Monday, August 9, 2010

Pena and His Red Pen!

During my first year of high school, I got my first “AHa” moment about what it meant to be a professional artist.  As you might have surmised, I found school to be the most crushing of experiences, and an effort in futility.  I also had the grades to prove it! (If only we could show our parents that we wouldn’t become total screw-ups in the future, we would save a lot of emotional anxiety on both our parts).
     During my high school career, I spent periods 1 through 5 hungering for Period 6, which, you guessed it, was ART.  My first real art teacher was a no-nonsense, no bullshit, no whining, workaholic named Amado Peña.
     Many of you will know his work, but I realize now that to know the man, is something special.  Peña taught an art class the way a drill sergeant moves through the unmotivated.  I can still hear him instructing us in his own curt, understated way:  “Fundamentals!   Draw!   Do It Again, It’s Crap!   Not Good Enough!   Fundamentals!  Draw Some More!”  If you didn’t really want to be there, he would politely ask you to leave.  The second time wasn’t so polite.
     The first 6 weeks his class consisted of painting a series of still life objects.  Done again and again.  To hit an obvious snag in technique meant a trip to the man’s drawing table.
     Peña’s solutions were direct and concise…. “This is wrong.  Fix it!”  Then to our (the collective class) horror, he would circle said problem in red sharpie.
     What’s the lesson here?  Several come to mind.
1.  Your drawing isn’t sacred until it’s good.  It isn’t good until it’s right.  And it can’t be right if it’s got a big-ass red circle on it!  (Somewhat self-explanatory).
2.   From the beginning, you need to understand that you and “Rejection” will become best friends.  Hey, you also need to know that he’s going to be routinely dropping by with his buddy “Murphy” for the remainder of your art career.  (And you chose Watercolor!  LOL).
3.  Take the time to get it right!  If a man is going to hack an angry red circle on your drawing, you start to learn to focus.  Quality suddenly becomes the real goal, and you start thinking, “Hey, I’m beginning to develop a real work ethic here!”
     These may seem like mundane points, but looking back I see that this period of my life was an awesome baby step.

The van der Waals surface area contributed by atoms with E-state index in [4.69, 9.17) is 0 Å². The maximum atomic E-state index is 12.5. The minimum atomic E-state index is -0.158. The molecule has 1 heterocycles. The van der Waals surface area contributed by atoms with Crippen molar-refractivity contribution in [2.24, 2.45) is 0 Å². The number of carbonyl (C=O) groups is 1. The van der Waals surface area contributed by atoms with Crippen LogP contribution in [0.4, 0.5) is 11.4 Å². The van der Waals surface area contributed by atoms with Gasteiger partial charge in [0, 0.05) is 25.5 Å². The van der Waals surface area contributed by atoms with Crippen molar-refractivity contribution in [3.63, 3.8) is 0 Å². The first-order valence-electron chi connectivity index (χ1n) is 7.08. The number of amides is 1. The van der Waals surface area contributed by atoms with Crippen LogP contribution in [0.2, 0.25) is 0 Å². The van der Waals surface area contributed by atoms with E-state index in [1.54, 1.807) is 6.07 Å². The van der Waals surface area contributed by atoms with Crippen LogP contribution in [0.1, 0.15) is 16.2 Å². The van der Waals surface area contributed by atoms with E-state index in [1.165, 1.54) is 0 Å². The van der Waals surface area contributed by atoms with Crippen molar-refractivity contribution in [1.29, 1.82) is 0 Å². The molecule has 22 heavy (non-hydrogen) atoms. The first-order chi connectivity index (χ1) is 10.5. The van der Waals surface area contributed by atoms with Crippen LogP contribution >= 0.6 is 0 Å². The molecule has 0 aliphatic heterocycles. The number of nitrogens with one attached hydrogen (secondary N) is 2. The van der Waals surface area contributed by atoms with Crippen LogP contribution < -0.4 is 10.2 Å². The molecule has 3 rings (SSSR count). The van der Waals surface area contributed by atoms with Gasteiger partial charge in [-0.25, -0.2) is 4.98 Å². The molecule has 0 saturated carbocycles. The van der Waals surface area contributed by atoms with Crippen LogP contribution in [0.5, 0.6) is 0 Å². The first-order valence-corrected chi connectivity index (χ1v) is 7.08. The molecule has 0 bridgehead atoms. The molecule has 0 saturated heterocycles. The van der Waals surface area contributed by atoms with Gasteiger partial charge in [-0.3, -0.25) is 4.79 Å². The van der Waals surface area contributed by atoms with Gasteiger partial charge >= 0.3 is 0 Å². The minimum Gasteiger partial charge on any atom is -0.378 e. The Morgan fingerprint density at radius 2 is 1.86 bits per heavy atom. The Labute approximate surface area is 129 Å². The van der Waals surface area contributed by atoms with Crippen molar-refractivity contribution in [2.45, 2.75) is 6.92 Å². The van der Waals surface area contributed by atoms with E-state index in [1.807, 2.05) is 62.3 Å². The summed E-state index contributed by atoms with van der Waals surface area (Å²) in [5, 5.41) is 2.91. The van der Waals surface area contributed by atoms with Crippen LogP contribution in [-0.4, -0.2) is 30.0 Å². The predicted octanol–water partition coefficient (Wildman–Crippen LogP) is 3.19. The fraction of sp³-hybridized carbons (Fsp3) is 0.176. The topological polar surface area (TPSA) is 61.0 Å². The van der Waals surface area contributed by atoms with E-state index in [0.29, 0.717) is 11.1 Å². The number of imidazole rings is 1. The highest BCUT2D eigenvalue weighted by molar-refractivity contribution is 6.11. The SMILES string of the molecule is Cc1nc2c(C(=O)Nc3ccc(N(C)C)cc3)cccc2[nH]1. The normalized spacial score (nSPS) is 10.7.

Peña also taught his top-tier students (meaning those with clear intentions of taking the artistic off-ramp) how to start thinking like an artist.  To him, Art was a serious profession and it demanded a certain level of respect.  I still maintain that level of respect for my craft and do my best to instill it in my art friends.  In my world, William Matthews exemplifies this same sentiment and I’ve always respected his knowledge and philosophy on Art.
     Honestly, I launched an Attila the Hun attack and burned all my other academic boats, so Art Period 6 was it----I was all in!
     Amado Peña was a Godsend when I needed him most.  He left L.C. Anderson High School in Austin, Texas after my senior year to go full-time Pro.  But, in my opinion,  he was a full-time Pro when he was a Teacher.

All content © Mark Kohler Studio.  Images © Amado Pena.


  1. Cool post. Nice to reflect back on those that have helped us along the way.

  2. Mark, this was a fabulous tribute. Thank you for posting it.

  3. I have thanked him in person a few times, when we have been fortunate to be exhibiting at the same show. I also felt he deserved public affirmation for inspiring me as a young artist.

  4. Quite a nice start, any other of his former students working artists that you know of?

  5. You know, David, I know that several of them went straight into an art career right out of college, unlike me. The only one that I have kept up with is Mary Frasier of Austin. We have seen each other on the show circuit from time to time and reminisce about the good ol' days!